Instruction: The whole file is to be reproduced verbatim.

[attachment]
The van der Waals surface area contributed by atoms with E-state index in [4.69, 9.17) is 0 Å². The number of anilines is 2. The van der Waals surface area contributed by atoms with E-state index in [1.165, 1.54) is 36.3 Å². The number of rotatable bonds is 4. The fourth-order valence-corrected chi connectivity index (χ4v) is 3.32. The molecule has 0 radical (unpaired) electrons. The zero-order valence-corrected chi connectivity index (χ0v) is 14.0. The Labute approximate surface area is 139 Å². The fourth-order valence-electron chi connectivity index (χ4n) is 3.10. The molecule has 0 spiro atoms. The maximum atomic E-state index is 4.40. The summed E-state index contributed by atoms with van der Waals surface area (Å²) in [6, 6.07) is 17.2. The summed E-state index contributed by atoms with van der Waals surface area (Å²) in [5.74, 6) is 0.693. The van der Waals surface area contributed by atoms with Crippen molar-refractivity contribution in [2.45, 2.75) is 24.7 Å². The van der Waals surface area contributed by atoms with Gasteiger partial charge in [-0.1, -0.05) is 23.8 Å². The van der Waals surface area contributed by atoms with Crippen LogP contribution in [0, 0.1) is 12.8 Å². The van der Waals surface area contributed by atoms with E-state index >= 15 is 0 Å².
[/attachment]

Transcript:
The van der Waals surface area contributed by atoms with E-state index in [4.69, 9.17) is 0 Å². The number of anilines is 2. The van der Waals surface area contributed by atoms with E-state index in [1.165, 1.54) is 36.3 Å². The number of rotatable bonds is 4. The fourth-order valence-corrected chi connectivity index (χ4v) is 3.32. The molecule has 0 radical (unpaired) electrons. The zero-order valence-corrected chi connectivity index (χ0v) is 14.0. The Labute approximate surface area is 139 Å². The fourth-order valence-electron chi connectivity index (χ4n) is 3.10. The molecule has 0 spiro atoms. The maximum atomic E-state index is 4.40. The summed E-state index contributed by atoms with van der Waals surface area (Å²) in [6, 6.07) is 17.2. The summed E-state index contributed by atoms with van der Waals surface area (Å²) in [5.74, 6) is 0.693. The van der Waals surface area contributed by atoms with Crippen molar-refractivity contribution in [2.45, 2.75) is 24.7 Å². The van der Waals surface area contributed by atoms with Gasteiger partial charge in [-0.1, -0.05) is 23.8 Å². The van der Waals surface area contributed by atoms with Crippen LogP contribution in [0, 0.1) is 12.8 Å². The van der Waals surface area contributed by atoms with E-state index >= 15 is 0 Å².